(Reuters) - Bradley Wiggins’ therapeutic use exemption which allowed him to use an otherwise banned drug was ethically wrong, fellow cyclist Nicolas Roche has said, while calling for a revision to the system as TUEs are granted too easily under current regulations.
Wiggins has come under scrutiny since Russian hackers ‘Fancy Bears’ revealed he had applied for a TUE to use a controversial corticosteroid prior to his 2012 Tour de France victory and two other road races in 2011 and 2013 when he rode for Team Sky.
“When WADA was hacked the first time and before the Wiggins story, there is a major problem with TUEs. There is a problem with the actual system,” Team Sky’s Roche told cyclingnews.com.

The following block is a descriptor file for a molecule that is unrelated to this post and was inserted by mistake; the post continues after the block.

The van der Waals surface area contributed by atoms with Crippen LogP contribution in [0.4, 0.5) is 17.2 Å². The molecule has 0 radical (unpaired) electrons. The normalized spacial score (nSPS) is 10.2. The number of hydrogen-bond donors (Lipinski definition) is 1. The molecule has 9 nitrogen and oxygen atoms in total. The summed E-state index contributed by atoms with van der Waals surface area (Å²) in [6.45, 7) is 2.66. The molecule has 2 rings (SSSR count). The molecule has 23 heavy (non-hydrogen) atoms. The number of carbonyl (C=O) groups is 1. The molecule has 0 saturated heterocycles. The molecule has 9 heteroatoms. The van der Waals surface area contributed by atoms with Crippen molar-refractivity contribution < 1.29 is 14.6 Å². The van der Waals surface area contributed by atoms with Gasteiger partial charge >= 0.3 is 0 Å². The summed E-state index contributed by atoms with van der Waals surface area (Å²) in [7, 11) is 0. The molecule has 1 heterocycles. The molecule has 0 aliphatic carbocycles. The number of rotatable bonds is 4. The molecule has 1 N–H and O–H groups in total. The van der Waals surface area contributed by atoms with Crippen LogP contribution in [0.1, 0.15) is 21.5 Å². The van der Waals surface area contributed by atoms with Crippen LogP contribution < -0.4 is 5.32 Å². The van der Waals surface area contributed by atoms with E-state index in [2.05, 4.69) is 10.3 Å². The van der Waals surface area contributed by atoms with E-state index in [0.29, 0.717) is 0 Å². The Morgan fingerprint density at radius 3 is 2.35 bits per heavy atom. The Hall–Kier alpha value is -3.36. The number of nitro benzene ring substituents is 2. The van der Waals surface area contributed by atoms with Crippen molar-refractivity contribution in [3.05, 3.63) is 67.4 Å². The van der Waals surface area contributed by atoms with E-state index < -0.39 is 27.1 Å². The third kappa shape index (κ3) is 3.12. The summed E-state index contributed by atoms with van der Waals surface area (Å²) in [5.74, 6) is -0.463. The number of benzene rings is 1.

“Again, you can do whatever you want against Wiggins but unfortunately, as far as ethically it’s wrong, he is within the rules. It is wrong that these rules are like that.
“That’s where the main problem is. It’s a problem not just in cycling but in all sport.”
Wiggins did not break any anti-doping rules and the 36-year-old and Team Sky general manager David Brailsford, also a former British Cycling performance director, have denied any wrongdoing, insisting the TUEs were medically necessary.
“To be honest, this year I was sick three times and I never needed a TUE, so there is a real problem on the easiness of getting TUEs and how athletes can abuse them,” the 32-year-old Irish rider, who is joining BMC Racing in 2017, added.
“I think if you work on that then you have a solution. But the problem is much more than Wiggins, it’s the whole system that needs to be revised.”
Reporting by Shravanth Vijayakumar in Bengaluru; Editing by John O'Brien